A decade ago I was interested in how street art and graffiti would be exhibited in art galleries. Moving from the street into the gallery is a matter of economics, conservation and, given the structure of the art world, inevitability. At the time stencil art dominated Melbournes street art scene so that meant that, aside from the gallery location, the other difference was support, outside walls or other materials.
However, sometimes that location on the street was very important to the art. I have seen many artists work fail to work in the gallery. The worst that I can remember was Urban Cake Ladys exhibition at Rist; her art which looked enchanting on the street lost its magic inside the gallery.
Often this was because isolated in the gallery is different from being collaged onto the actual streetscape. Maybe they are missing the unexpected moment of discovery on the street, that Prof. Alison Young argues is the core of the street art experience, replaced with the totally expected experience of the exhibition. Sometimes the repetition of the artists single iconic image looks repetitious and boring in a gallery. Sometimes it is simply due to issues of scale. Certainly the white, anaesthetic room rarely helps the art look its best.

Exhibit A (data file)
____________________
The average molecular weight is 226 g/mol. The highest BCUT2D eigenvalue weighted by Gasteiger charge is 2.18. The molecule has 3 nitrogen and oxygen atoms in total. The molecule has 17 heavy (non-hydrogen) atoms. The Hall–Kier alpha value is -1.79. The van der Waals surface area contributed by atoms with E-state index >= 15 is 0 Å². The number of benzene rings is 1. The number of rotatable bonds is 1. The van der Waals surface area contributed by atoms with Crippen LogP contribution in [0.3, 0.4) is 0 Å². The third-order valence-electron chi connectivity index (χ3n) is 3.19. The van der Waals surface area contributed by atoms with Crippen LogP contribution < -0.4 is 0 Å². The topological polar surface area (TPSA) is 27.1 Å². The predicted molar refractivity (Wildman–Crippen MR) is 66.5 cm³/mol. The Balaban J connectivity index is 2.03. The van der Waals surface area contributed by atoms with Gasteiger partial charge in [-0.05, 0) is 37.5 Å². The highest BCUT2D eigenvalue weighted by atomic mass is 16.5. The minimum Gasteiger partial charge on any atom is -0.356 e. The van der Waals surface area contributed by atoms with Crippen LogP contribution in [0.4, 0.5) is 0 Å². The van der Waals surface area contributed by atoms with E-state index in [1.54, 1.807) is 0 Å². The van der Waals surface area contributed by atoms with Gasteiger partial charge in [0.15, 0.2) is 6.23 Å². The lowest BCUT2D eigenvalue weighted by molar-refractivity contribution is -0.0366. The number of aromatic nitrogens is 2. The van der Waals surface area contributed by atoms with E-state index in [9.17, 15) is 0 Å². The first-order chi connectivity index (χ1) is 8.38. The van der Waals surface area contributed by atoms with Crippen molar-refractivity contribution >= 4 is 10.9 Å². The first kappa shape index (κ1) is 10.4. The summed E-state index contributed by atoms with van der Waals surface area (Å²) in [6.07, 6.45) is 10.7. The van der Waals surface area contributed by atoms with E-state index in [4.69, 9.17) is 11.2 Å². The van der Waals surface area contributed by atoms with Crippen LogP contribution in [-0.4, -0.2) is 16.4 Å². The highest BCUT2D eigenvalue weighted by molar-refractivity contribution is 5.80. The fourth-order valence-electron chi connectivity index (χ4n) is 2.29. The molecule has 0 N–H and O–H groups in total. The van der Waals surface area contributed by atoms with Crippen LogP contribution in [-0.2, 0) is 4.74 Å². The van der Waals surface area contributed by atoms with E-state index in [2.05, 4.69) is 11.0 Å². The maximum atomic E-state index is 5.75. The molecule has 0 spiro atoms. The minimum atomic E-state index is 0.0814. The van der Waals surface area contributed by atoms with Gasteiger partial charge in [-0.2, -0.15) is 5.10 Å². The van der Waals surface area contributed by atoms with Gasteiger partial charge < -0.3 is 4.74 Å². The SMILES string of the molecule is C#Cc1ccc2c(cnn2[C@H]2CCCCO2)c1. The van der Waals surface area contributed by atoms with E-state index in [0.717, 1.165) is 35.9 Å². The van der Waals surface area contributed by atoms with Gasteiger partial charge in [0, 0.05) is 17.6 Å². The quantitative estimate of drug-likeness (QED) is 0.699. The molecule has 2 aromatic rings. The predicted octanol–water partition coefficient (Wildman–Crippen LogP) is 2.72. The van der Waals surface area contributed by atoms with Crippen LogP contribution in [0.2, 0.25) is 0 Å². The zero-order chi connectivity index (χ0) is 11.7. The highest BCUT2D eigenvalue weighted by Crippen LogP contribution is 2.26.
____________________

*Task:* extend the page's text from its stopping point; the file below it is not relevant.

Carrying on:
None of these appeared to be a problem in Tom Civils exhibition at Tinning Street presents. Dried botanical arrangements in old milk vats engraved by Civil decorate the gallery. His stick figures appear on a variety of supports: timbre lattice, ply, green corflute (corrugated plastic), doormats, wood and clear corrugated plastic which reminds the viewer of the variety of surfaces in the city. Aside from Civils familiar stick figures there are images created specifically for gallery exhibitions of animals from centipedes to chooks. Print making techniques extending from his early stencils on the street to linocut, drypoint etching, screen-prints and woodcuts. These printing techniques offer new material for the exhibition. Inside or outside of the gallery Civils images work....